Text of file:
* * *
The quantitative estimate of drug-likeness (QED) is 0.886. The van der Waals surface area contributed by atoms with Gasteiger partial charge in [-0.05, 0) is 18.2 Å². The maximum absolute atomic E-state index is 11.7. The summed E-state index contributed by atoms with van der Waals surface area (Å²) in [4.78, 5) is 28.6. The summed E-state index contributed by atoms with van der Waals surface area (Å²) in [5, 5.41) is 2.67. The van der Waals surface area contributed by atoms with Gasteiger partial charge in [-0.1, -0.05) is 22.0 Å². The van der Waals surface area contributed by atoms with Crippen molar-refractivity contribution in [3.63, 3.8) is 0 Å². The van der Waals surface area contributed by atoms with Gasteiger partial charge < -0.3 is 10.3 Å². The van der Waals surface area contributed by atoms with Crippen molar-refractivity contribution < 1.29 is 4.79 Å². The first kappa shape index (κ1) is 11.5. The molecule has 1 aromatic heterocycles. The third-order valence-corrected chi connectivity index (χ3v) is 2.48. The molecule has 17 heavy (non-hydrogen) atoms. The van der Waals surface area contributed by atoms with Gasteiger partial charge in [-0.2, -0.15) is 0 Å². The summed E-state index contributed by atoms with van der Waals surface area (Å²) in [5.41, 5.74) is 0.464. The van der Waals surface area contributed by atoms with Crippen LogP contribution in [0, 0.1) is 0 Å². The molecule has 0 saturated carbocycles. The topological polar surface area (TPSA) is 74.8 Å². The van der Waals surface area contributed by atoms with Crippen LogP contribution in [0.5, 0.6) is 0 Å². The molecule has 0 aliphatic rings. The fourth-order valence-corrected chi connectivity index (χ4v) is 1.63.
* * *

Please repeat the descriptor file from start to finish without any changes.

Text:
The quantitative estimate of drug-likeness (QED) is 0.886. The van der Waals surface area contributed by atoms with Gasteiger partial charge in [-0.05, 0) is 18.2 Å². The maximum absolute atomic E-state index is 11.7. The summed E-state index contributed by atoms with van der Waals surface area (Å²) in [4.78, 5) is 28.6. The summed E-state index contributed by atoms with van der Waals surface area (Å²) in [5, 5.41) is 2.67. The van der Waals surface area contributed by atoms with Gasteiger partial charge in [-0.1, -0.05) is 22.0 Å². The van der Waals surface area contributed by atoms with Crippen molar-refractivity contribution in [3.63, 3.8) is 0 Å². The van der Waals surface area contributed by atoms with Gasteiger partial charge < -0.3 is 10.3 Å². The van der Waals surface area contributed by atoms with Crippen molar-refractivity contribution < 1.29 is 4.79 Å². The first kappa shape index (κ1) is 11.5. The molecule has 1 aromatic heterocycles. The third-order valence-corrected chi connectivity index (χ3v) is 2.48. The molecule has 17 heavy (non-hydrogen) atoms. The van der Waals surface area contributed by atoms with Gasteiger partial charge in [-0.2, -0.15) is 0 Å². The summed E-state index contributed by atoms with van der Waals surface area (Å²) in [5.41, 5.74) is 0.464. The van der Waals surface area contributed by atoms with Crippen LogP contribution in [0, 0.1) is 0 Å². The molecule has 0 saturated carbocycles. The topological polar surface area (TPSA) is 74.8 Å². The van der Waals surface area contributed by atoms with Crippen LogP contribution in [0.5, 0.6) is 0 Å². The molecule has 0 aliphatic rings. The fourth-order valence-corrected chi connectivity index (χ4v) is 1.63.